The Curing Process for Wood Stove Paint
Wood stove paint is durable and tough so that it can resist high heat. To do this, high heat paint needs to be cured so it has a tough and durable shell. The curing method can vary depending on the type and brand of paint, but many have a similar curing process. Consult your specific paint brand instructions for more details.
High heat paint includes resin, which will quickly dry at room temperature. Resin paint will take several hours to dry and can feel slightly sticky. The paint will appear glossy when it is first applied and once it air dries.
Curing the paint requires you to heat the wood stove over 475 degrees Fahrenheit several times to harden. High heat paint has two types of resin, one of which dries at room temperature and another that dries at high heat. The heating process allows the silicone resin to dry and for the paint to harden completely and form a tight seal with the wood stove underneath. Because the silicone resin hasn’t dried completely, the paint will appear wet and soft during the heating process. Cured paint will also appear duller than the initial layer of wet paint.
Curing high heat paint on wood stoves can be tricky as you cannot simply set a temperature and wait for the stove to reach it. Instead, you’ll need to build the fire and test the temperature to ensure that it cures correctly. The most important thing is to slowly build the fire so it heats up gradually. If the stove heats up quickly, it will cause the paint to pull away from the metal surface.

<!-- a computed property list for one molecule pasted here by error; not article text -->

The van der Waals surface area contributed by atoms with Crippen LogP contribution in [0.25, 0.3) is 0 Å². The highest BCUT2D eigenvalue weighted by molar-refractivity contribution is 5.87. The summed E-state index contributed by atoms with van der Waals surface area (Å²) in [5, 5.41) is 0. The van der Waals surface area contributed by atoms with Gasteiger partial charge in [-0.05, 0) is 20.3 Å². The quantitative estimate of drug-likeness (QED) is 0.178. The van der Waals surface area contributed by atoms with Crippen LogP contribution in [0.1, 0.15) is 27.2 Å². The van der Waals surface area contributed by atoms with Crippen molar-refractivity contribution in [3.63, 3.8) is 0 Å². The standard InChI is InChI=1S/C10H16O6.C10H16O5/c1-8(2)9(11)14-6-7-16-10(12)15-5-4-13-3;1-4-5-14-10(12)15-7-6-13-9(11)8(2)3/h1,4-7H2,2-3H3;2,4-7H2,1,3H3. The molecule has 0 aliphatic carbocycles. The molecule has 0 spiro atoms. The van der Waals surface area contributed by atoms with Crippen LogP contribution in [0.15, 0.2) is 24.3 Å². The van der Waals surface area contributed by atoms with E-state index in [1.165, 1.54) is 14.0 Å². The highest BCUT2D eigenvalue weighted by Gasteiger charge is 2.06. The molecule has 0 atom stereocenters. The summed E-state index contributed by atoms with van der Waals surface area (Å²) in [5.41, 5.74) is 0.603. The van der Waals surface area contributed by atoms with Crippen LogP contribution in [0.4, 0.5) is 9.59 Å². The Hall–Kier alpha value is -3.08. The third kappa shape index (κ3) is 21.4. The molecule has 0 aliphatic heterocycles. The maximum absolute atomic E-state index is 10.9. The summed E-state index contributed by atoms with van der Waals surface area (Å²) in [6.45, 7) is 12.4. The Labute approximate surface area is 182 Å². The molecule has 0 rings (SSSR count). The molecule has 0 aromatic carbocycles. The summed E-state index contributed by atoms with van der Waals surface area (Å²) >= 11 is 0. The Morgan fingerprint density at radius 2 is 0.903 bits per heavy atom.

Preventing Scratches and Marks
The paint is vulnerable during the curing process. Never place any pans, pots or trivets on the surface until it as cured completely. Don’t touch the stove as you can leave fingerprints in the soft and wet paint surface. The only remedy for this is to sand the paint off and begin the entire process again. .
The curing process causes carbon dioxide to off gas. Prevent health issue such as headaches, difficulty breathing and light-headedness by ventilating the room as much as possible when you are curing the paint. Keep small children, the elderly, pregnant women or those with respiratory difficulties away from the area while you are curing paint. Move birds and small pets to another, well-ventilated area of your home.
Kaye Wagner has been working in the fields of journalism and public relations since 2006 and is a recipient of a National Hearst Award. She is particularly interested in home-and-garden projects, as well as beauty and fashion writing. An avid traveler, she also writes travel reviews and guides. Wagner earned a Bachelor of Arts in journalism from Brigham Young University.
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